Associated Corporations and Implications

Associated Corporations and Implications

Why is association important?
  1. The Small business deduction limit* is shared amongst associated corporations e.g. if 2 corporations are associated than they need to share the $500,000 SBD limit between them.
  2. The Small Business Deduction gets reduced if the taxable capital employed in Canada exceeds $10 Million. Associated corporation capital is combined to calculate for this limit. Therefore Consider the taxable capital limit for the associated group. i.e. after $10 million, it starts to grind down and becomes $nil at $15 million. 
  3. The Specified Investment Business Income and Personal Service Business Income received from associated corp. is deemed to be considered as Active Business Income and hence qualifies for the small business rate
    • Specified Investment Business Income = interest, dividends, rent, royalty
    • Personal Service Business Income = Salary/Wages earned by a corporation

*Who gets Small Business Deduction?

  • Must be a CCPC throughout the year
  • Reduced if taxable capital employed in Canada exceeds $10Million
  • Available on ABI up to 500K and shared between associated companies
How do we determine if two corporations are associated?
  • Whether one corporations is associated with another corporation is determined using the concept of control and related party. There are 5 tests (below) to determine association under section 256(1)
  • Related = Related persons include relationship between individuals, between individual and corporations, between corporations. Related individual includes spouse, parents, siblings, parents in law etc. NOTE that uncle, aunts, nieces, nephews, and cousins are not considered related.
  • For corporations to be related to individual and other corporations, the concept of control is important.
  • Control = Control refers to owning more than 50% of the voting shares of the corporation
Determining association:
  1. 256(1) (a) – One corporation directly or indirectly control the other one E.g. ABC controls DEF by holding 50% or more shares – Both ABC and DEF is associated because of section 256(1)(a)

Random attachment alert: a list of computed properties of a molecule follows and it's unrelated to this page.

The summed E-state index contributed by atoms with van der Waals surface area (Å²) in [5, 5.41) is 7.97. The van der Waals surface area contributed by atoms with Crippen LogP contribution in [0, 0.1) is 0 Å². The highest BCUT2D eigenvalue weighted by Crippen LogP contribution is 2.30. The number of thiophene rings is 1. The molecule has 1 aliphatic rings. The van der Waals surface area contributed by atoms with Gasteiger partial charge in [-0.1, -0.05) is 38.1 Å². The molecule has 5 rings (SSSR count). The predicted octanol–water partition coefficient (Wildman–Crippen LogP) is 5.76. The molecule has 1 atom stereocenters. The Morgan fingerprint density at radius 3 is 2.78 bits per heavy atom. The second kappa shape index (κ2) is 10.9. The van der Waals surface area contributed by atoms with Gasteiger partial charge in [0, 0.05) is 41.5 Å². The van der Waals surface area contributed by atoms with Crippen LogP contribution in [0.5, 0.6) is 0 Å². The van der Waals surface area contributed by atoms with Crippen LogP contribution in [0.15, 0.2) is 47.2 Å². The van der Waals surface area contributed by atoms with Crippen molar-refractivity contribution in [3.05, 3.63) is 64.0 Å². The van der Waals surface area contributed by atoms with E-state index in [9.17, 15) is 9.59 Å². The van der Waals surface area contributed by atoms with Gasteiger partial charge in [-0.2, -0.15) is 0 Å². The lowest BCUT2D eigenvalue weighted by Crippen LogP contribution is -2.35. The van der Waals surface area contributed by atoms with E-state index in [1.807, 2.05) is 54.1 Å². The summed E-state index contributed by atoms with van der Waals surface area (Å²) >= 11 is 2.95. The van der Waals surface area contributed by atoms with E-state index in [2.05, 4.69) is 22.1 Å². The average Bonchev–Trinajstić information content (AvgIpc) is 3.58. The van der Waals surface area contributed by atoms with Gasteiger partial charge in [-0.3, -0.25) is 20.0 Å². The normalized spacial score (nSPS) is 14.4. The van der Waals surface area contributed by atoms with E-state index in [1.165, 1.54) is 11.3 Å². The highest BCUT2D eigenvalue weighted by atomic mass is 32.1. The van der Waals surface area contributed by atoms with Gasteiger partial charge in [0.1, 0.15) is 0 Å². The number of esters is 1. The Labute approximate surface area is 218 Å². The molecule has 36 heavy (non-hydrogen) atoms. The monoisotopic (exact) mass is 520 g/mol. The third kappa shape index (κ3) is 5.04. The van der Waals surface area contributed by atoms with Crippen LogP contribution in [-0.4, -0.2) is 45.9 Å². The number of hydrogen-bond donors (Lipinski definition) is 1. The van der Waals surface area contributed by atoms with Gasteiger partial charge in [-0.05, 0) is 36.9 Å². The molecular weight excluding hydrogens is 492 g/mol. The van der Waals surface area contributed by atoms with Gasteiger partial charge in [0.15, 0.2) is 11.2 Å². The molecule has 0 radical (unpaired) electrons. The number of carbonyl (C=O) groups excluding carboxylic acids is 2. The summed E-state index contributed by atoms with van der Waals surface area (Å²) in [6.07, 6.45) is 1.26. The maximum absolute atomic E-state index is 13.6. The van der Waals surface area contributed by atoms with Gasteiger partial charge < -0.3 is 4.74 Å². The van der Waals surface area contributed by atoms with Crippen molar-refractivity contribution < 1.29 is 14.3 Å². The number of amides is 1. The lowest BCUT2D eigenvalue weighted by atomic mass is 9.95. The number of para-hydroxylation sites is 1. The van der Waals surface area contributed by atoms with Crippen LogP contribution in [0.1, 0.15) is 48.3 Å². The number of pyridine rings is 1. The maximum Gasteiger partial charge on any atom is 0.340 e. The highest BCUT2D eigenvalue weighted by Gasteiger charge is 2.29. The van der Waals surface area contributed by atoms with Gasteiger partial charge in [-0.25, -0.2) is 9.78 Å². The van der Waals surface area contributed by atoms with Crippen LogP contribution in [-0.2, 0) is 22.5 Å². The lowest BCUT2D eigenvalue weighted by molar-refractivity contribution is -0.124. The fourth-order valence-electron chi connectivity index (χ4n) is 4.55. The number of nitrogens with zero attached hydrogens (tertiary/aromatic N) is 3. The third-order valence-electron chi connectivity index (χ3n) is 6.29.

2. 256 (1) (b) – Both corporations are controlled by the same person or group of persons
  3. 256(1) (c) – One corporation is controlled by one person and that person is related to the other person who controls the other corporation and one of them owns more than 25% shares of the non-specified class* of the other corporation
  4. 256 (1) (d) – One corp. is controlled by one person and other is controlled by unrelated/related group. That one person should be related to all the persons (in the group) controlling the other corporation and must own at least own 25% shares of the non-specified class* of the other corporation
  5. 256 (1) (e) – Both corporations are controlled by related groups. Each member of one of the corporations must be related to each of the members of the other group and they individually or combined own at least 25% shares of the non-specified class* of the other company.*What is specified class shares?
    • Non-voting shares and cannot be convertible into voting shares
    • The amount of dividend is fixed predetermined amount
The Triangular Association Rule
  • Two corporations (otherwise not associated per the test above) will be deemed to be associated if they are both commonly associated with a third corporation
  • However there is an option to elect out of this deemed association – the corporation that is commonly associated with the other corporations (without the triangle rule) has an option to elect out of the deemed disposition
  • Example:
    • Suppose you have three corporations A, B, and C. Suppose A and B are not associated based on the tests above 256(1)(a)-(e)
    • A and C are associated based on 256(1)(a)-(e)
    • B and C are associated based on 256(1)(a)-(e)
    • Per the triangle rule, A and B will be deemed to be associated because they (A and B) are both commonly associated with C
    • Since A, B and C are all associated they must share the $500,000 small business deduction limit
    • However, C can opt out of the deemed association
    • If C opts out, C will have NO small business deduction (it will lose its small business deduction and will be subject to tax at the general rate); while each of A and B will have its own $500,000 small business deduction limit and do not have to share

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